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The Journal of the Lincoln Heights Literary Society
Miscellanea and Ephemeron

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09/03/2004 Archived Entry: "Star Trek - Book 6 - A Time To Hate"

A Time to Hate
Star Trek - Book 6

By: Robert Greenberger
Published by: Pocket Books (a Division of Simon & Schuster, Inc.)
*available as a downloadable eBook!

Review by Kathy LaFollett

Book 6’s opening salvo is the tale of Will Riker as a young boy about to embark on a fishing trip with his father Kyle. The short tale reveals disdain and frustration on the part of “Willy” toward his father. His father likewise can only offer shallow cold and controlling parental input, relying on assumed knowledge by the mere act of taking his son fishing. The reader can almost hear Kyle’s thoughts as simply, “I’m taking you fishing, son, doesn’t that prove I care?” Their relationship is defined as uncomfortable at best.

Fade scene and open to current timeline to find Christine Vale attempting to organize some sort of security plan to answer for the escalating violence and chaos taking over the planet of Delta Sigma IV. She will find her attempts at times futile with lose of life and many injuries sustained by both security and volunteer staff beamed down to Delta Sigma IV.

Picard throughout the book is left to little end except to stay near the Council meeting halls, which have been separated between Dorset and Badar.

Meanwhile, Will and Kyle Riker continue their chase of the missing El Bison El, who committed the planet’s first murder. All the while Kyle exerts control and parental handling of Will which gives further insight that the more things change the more they stay the same.

Finally all eyes and hope rest on the shoulders of Dr. Crusher who with determination, no sleep, and inconsistent replicated soup chases after the chemical and medical answer to the problem first realized by Kyle Riker and the Federation.

But, we find, it isn’t a mistake, this violent vs. peaceful state of being. We find that the Federation has, through Kyle Riker located a new weapon that would be handily used if another war such as the Dominion War should occur; a drug that leaves the enemy flaccid, peaceful and lost to the idea of fighting.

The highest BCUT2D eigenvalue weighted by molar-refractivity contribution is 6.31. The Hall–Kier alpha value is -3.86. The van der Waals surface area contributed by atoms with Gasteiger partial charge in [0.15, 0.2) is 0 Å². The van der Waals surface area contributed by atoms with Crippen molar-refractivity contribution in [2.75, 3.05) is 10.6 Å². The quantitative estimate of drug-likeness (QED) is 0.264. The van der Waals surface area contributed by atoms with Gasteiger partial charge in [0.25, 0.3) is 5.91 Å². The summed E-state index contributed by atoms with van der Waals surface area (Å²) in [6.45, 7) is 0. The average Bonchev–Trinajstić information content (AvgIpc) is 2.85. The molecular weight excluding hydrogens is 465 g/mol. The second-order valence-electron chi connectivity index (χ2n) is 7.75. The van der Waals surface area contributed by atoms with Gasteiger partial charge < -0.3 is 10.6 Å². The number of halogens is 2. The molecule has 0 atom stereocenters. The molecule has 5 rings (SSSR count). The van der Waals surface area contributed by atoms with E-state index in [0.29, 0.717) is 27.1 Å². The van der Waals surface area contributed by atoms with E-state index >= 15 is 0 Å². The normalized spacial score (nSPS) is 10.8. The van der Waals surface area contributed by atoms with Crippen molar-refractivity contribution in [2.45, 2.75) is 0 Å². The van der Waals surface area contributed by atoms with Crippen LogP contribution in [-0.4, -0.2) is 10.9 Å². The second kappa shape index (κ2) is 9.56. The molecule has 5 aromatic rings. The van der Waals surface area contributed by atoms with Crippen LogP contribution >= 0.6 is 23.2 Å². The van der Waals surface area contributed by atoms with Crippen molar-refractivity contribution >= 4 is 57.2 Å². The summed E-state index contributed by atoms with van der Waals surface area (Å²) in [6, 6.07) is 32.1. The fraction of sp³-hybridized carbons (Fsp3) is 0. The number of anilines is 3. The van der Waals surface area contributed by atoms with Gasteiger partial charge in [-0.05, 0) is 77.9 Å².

Ultimately the story reads long and fast with murders, arson, rioting, assaults, phaser-fire,
hatred, racism, and malcontent between the Badar and Dorset races. It is at times a pulsating read wherein, you just beg in your heart for the Enterprise to zap the planet and move on. But of course, this is not the Federation Way, and Picard as always chooses the high road in humanism. And so the only objective that remains for all is to “maintain” a semblance of peace while all wait for Beverly Crusher to offer up the solution.

There is also an additional problem being handled by LaForge. The Dominion War has depleted supplies throughout the Federation and as parts fail and need replacing the Enterprise is faced with finding a means to locate and obtain these items. Human ingenuity runs rampant throughout the book as crew members face and solve a myriad of challenges onboard and on Delta Sigma IV.

LaForge obtains the assistance of a Ferengi named Dex who travels between Starships much like a DHL delivery guy delivering and swapping necessary items of need. By book’s end LaForge becomes Quartermaster of the Quadrant with the help of Dex as driver. It’s a refreshing point of view, to see the Federation and its lead Starship face real life issues. Normally one is under the assumption that The Federation has endless money, supplies, people and perfect policies. Through the series we are given the view that these assumptions are not true, and that even The Federation has problems with simple matters of replacement parts. This multilevel storyline added a great touch of reality.

The ending is a great culmination of believable storylines. I enjoyed the book thoroughly.

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